‘Picture’ perfect life for Tullamore’s Colin!
Tullamore chef Colin Kelly is not sure whether he has become a better chef since he became a father, or whether he is a better father because he is a chef, but either way he believes there is a strong connection between the two.
As well as being the co-owner of two very popular neighbourhood restaurants in central London, Colin is also a doting father of two young children, and says he is constantly striving for “a better work-life balance” so that he can spend more time with his young family and his girlfriend, Danielle Katz.
The affable son of popular local couple, Jimmy and Bernie Kelly from Ashwood, Tinnycross, Colin is this week celebrating being named as one of the Top 50 Irish people on the extremely competitive London food scene in the prestigious annual Murphia List. The List is compiled by a second-generation Irish brother and sister team who run one of the most reputable guides to dining out in London, a website called 'Hot Dinners.'
Despite the fact that it can be difficult to achieve a good work/life balance in the notoriously tough and demanding culinary world, Colin Kelly says that once he started cooking at just 16 he never wanted to be anything other than a chef!
Such was his passion for cooking that he actually worked for free in a local hotel in Tullamore until he had learned enough to justify earning a wage, and he says the grounding and the training he got in his first job has stood him in good stead ever since.
“One of the things I love to see in a young chef is a positive attitude,” he says “when I started I was such a little eager beaver, always keen, always asking, always willing, on my toes, excited about the job and about everything I was learning.”
After attending chef school and working in various jobs, including a stint in Dublin's l'Ecrivain in 2003, the year it won a Michelin star, Colin Kelly moved to London “for a year” and has been there ever since.
He is now the co-owner of two restaurants in central London, both called 'Picture' which were opened on Great Portland Street, Fitzrovia (beside Broadcasting House, the BBC headquarters) in June 2013 and in the neighbourhood of Marylebone three years later. One of Colin's co-owners is a Scottish chef called Alan Christie, while the other is Tom Slegg, who looks after front of house duties and also takes care of much of the administrative side of the business.
After running the whole gamut of cheffing in his early years in London, including working ten double shifts in a row, 16-hour days, grabbing a few precious hours of sleep on “a friend of a friend's couch” and generally being tired all the time, Colin Kelly now tries to work only four or four and a half days each week. “That leaves me time to go swimming with my daughter, Alannah, or spend time baking at home with her, which she absolutely loves, or for myself and Danielle to take Alannah and her baby brother, Finn, to the Park” says Colin, “so after all the years of hard graft, I feel I do have a better work/life balance, and I probably enjoy cooking now more than I ever did, because there is that great sense of pride about cooking in your own restaurant.”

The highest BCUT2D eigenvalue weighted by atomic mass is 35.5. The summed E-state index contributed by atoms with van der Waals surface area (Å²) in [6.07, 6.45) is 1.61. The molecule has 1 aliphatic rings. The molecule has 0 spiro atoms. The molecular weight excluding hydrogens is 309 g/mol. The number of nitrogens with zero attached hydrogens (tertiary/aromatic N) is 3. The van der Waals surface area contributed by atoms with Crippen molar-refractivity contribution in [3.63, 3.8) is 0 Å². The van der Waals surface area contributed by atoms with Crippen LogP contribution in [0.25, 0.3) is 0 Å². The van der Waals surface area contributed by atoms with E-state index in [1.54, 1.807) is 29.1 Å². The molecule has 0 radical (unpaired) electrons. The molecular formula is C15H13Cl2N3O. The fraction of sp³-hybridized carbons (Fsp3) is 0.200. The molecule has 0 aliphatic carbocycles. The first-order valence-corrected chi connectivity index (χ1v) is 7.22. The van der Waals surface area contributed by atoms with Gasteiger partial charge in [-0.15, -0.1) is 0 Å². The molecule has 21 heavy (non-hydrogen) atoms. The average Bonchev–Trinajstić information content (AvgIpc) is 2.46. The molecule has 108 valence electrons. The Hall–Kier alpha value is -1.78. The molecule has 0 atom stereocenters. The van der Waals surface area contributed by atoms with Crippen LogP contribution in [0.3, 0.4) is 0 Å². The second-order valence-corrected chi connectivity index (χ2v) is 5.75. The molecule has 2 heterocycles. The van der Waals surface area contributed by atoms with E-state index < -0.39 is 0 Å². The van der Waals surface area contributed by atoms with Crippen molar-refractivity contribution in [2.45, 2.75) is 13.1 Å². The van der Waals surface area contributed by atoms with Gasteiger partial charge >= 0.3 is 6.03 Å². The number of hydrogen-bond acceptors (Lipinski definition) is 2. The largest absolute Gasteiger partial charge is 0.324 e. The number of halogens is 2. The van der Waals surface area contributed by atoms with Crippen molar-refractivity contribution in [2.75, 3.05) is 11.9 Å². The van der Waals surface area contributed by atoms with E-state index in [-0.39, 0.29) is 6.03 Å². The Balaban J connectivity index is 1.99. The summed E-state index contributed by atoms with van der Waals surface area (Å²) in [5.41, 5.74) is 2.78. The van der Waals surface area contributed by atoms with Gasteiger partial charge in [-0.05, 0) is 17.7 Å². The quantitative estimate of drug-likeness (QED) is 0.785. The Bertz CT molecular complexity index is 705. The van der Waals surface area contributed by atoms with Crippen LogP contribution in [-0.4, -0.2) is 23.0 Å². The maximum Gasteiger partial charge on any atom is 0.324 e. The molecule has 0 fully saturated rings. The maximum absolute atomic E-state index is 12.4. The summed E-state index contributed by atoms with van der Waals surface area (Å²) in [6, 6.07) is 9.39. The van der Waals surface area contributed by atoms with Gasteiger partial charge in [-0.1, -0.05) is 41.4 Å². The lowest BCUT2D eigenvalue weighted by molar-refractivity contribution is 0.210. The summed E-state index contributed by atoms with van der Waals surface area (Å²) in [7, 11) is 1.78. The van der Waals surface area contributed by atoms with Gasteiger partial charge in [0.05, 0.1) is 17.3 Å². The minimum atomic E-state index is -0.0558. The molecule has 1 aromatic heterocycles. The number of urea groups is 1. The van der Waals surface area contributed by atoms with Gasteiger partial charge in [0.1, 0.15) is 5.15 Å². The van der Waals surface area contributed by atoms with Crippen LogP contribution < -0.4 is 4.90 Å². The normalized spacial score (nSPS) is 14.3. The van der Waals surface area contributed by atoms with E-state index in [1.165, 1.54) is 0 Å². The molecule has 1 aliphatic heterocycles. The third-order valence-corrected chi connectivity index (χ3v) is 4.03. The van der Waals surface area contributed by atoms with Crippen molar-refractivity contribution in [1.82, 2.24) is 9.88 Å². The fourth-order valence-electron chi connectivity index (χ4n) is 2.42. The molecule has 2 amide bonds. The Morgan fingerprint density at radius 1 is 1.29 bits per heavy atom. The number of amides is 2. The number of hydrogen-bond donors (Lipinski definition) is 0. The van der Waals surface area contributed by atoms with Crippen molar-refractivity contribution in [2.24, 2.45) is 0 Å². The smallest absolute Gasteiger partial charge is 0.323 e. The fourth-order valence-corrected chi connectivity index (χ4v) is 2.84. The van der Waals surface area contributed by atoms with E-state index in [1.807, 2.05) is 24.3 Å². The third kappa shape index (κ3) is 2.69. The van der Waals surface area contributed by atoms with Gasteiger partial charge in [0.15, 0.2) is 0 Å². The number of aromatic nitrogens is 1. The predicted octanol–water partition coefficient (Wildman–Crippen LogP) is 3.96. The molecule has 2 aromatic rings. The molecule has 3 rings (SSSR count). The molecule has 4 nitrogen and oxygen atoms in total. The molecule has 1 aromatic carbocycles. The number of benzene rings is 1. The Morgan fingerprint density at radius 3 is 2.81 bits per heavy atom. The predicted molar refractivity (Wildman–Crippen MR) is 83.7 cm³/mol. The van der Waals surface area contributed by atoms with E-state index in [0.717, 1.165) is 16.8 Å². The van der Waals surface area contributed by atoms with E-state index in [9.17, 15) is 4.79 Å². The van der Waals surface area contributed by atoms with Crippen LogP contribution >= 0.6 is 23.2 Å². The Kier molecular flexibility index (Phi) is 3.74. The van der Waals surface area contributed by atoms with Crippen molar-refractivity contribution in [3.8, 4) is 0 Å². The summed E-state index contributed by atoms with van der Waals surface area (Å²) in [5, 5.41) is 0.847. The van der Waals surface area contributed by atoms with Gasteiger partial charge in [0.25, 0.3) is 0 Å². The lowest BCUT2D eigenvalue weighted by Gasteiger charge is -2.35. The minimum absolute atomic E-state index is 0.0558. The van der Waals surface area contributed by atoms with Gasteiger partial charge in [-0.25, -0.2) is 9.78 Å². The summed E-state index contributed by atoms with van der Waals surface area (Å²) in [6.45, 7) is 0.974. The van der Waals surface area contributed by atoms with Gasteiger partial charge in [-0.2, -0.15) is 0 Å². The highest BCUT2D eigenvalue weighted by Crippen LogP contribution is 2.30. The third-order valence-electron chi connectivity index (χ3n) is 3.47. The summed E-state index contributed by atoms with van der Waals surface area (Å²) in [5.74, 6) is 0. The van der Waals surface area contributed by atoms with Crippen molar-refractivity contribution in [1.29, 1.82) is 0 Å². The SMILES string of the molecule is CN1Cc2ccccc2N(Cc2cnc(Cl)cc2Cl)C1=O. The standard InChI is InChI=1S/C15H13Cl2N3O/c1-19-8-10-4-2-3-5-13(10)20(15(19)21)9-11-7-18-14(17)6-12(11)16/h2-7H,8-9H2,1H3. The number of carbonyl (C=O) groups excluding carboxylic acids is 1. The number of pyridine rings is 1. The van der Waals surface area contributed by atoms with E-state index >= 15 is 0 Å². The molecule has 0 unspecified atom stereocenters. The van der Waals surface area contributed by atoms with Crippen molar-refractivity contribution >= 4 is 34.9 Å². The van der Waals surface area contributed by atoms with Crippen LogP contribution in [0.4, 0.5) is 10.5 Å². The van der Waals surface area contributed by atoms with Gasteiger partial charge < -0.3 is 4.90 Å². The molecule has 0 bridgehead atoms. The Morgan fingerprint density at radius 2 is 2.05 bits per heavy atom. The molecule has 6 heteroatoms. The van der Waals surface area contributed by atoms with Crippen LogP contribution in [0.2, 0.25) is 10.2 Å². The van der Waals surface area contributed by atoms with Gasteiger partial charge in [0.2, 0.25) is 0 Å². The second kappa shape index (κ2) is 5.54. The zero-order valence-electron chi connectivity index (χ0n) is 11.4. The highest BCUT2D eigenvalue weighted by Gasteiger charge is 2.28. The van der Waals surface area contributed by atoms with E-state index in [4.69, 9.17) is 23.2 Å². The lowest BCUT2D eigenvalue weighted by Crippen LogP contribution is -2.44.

Six months after Colin Kelly was appointed as Head Chef in a restaurant in London's Mayfair called 'Wild Honey' it was awarded a Michelin Star, and the young Tullamore man, who was just 27 at the time, thought it was the highlight of his career. “That was until I opened my first restaurant” he says, adding that one of his biggest regrets from his time in 'Wild Honey' was his lack of experience in managing staff.
“I think one of the best things about the shortage of chefs, which is a huge problem, is that it has forced the industry to take a cold hard look at itself, and at the whole work/life balance situation, and I now know that a happy staff is absolutely crucial to a successful restaurant, and when I look back on my first job as a head chef, I know I could have been a better, and a nicer boss,” he admits.
After the birth of his first child, Colin Kelly says he did not want to be in a situation where his daughter would “barely know her grandparents and her Irish relations” so he made a vow to try to return to his native Tullamore every month to catch up with family and friends. “Danielle's parents live just 45 minutes away, so I want to make sure than Alannah and Finn are always aware of their Irish, and their Tullamore roots, that is very important,” he says.
One of the biggest thrills for Colin Kelly is when “locals from home” take the time to visit either of his two London restaurants, and he is more than happy to offer them a free drink, a cocktail, or an Irish coffee as a thank you gesture.
While he is normally to be found in the kitchen of the Marylebone restaurant from Tuesday to Saturday (they close on Sunday and Monday) he can usually flit between both 'Picture' restaurants as he says they are “just ten minutes away from each other.”
One thing that having children has taught Colin Kelly is the value of patience, and he says it is a great asset to have as a chef. “You could find yourself answering the same question from a child 100 times a day” he laughs “and that has certainly taught me to a be a more patient chef and a more patient employer, and for that I am very grateful.”